"When Duff Roblin put it up it was called 'Duff's Ditch' and 'Duff's Folly.' But it has now been shown that that $60 million investment, or whatever it was, has saved in the hundreds of millions [in averted flood damage]."
In any case, the absence of political resolve dovetails with the current policy vacuum regarding adaptation, in fact the two are mutually reinforcing. In a nutshell, McBean underscored that the age-old "who benefits and who pays?" quandary requires an informed debate to shape future policies across all levels of government.
Take, for example, the fact that the costs of protecting communities against flooding -- the building of dikes, floodways, etc. -- are currently borne by municipalities. If a major disaster overwhelms a community, however, the provincial government pays up to a dollar per person in relief. With roughly 3 million people living in B.C., the province would pay roughly the first $3 million in aid to an affected community. After that, the feds and the province split the costs fifty-fifty, and if the disaster is truly huge the feds would chip in even more.
"So the municipal manager is saying 'Why would I put this money into [flood prevention]? If we get a really bad hit someone else is going to pay, or the insurance companies are going to pay.'"
At the same time, volatile weather is already straining the economy. Hurricane Andrew bankrupted a number of insurance firms in 1992, and McBean says many insurance companies are now withdrawing from certain high-risk markets.
New Orleans, Alberta
Canadian policy will have to adapt so threatened communities can reduce risks rather than run them. Especially since it's often the poor who suffer the most from bad policies and regulatory vacuums.
In the summer of 2000, for instance, a tornado swept a trailer park in Pine Lake, Alberta, leaving 10 people dead and 140 in hospital.
When McBean visited the site with a research team several years later, he discovered that the owners had rebuilt the whole thing.
"They'd managed to coax a new group of people to come and live in the same place. And they'd done absolutely nothing to make that trailer park a safer place to live. No horns, no shelter to run to, no tie-downs even at the trailers. And the manager wouldn't talk to us."
In a similar vein, during the 2007 flooding of the Fraser River, the First Nation community of Skway found themselves on the wrong side of the dikes erected with government money near Chilliwack.
How do we avoid the Canadian equivalent of New Orleans?
Farmer's Almanac 2.0
Fair and effective policies are only one side of what the ACT conferences hope to explore, said McBean. There's also a mountain of natural science research that needs to be first identified and then carried out in order to know just how to best cope with the coming changes. Last year, Natural Resources Canada started off in that direction by producing a paper on adaptation that summarized existing research and identified the kinds of hazards Canadians can expect to face in coming years.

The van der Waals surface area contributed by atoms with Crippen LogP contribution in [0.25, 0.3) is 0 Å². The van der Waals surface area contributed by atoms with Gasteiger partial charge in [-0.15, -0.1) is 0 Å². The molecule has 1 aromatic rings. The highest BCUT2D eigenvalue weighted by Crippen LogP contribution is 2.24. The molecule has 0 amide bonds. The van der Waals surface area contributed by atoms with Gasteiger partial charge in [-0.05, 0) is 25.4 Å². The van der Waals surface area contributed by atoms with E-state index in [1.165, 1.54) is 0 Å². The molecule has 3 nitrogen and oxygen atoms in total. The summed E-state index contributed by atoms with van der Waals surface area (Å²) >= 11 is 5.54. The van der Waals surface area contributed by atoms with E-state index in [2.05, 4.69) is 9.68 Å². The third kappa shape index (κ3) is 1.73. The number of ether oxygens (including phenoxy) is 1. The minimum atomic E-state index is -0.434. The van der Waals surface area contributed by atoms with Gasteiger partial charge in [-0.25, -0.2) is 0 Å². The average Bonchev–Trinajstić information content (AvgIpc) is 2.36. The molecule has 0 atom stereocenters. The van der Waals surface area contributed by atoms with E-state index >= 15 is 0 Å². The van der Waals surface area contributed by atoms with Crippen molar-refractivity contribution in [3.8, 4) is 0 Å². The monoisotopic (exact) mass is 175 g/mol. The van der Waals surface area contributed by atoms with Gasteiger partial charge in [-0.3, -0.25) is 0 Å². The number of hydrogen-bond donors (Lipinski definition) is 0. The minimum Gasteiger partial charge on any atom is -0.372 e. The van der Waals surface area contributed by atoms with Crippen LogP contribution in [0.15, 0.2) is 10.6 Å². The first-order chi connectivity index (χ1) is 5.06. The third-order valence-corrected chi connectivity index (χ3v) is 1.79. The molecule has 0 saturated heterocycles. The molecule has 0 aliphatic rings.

But he says the kind of science that would help farmers "has been largely shortchanged or not done at all."
Scientists also need improved models for predicting what's going to happen, first with the climate itself and then in ecosystems, said McBean.
"As we get down to say what's going to happen on the Fraser River or Vancouver or Kelowna, we don't have the level of confidence, yet, to give general broad guidelines to how the changes will take place."
Even if it's increasingly clear that adaptation is the missing piece of the puzzle, it's still pretty technical, wonk-ish stuff. What can the average person do?
McBean has a simple response: sustained political pressure.
There have only been three times in Canadian history where the environment was a top-of-mind issue: in 1970 with the publication of Rachel Carson's Silent Spring, during the ozone and acid rain debates of the late '80s, and now with greenhouse gases.
Cue the conferences, the flurry of government activity, the international accords and the like.
"But as soon as we get these things into place, the popular support drops, and the political interest drops even faster."
McBean, for example, was recruited by the Liberals for their newly created environmental department in 1971.
"I was told 'Hire anybody you want.' I hired a bunch of people and a year later I was told to let them all go because the government no longer had any money for it."
Why? "Opinion polls didn't show it mattered," said McBean.
Since 2007, however, polls show Canadians care: "We now have a prime minister at least making speeches of how important it is to take action of climate change, but it remains to be seen what they'll do."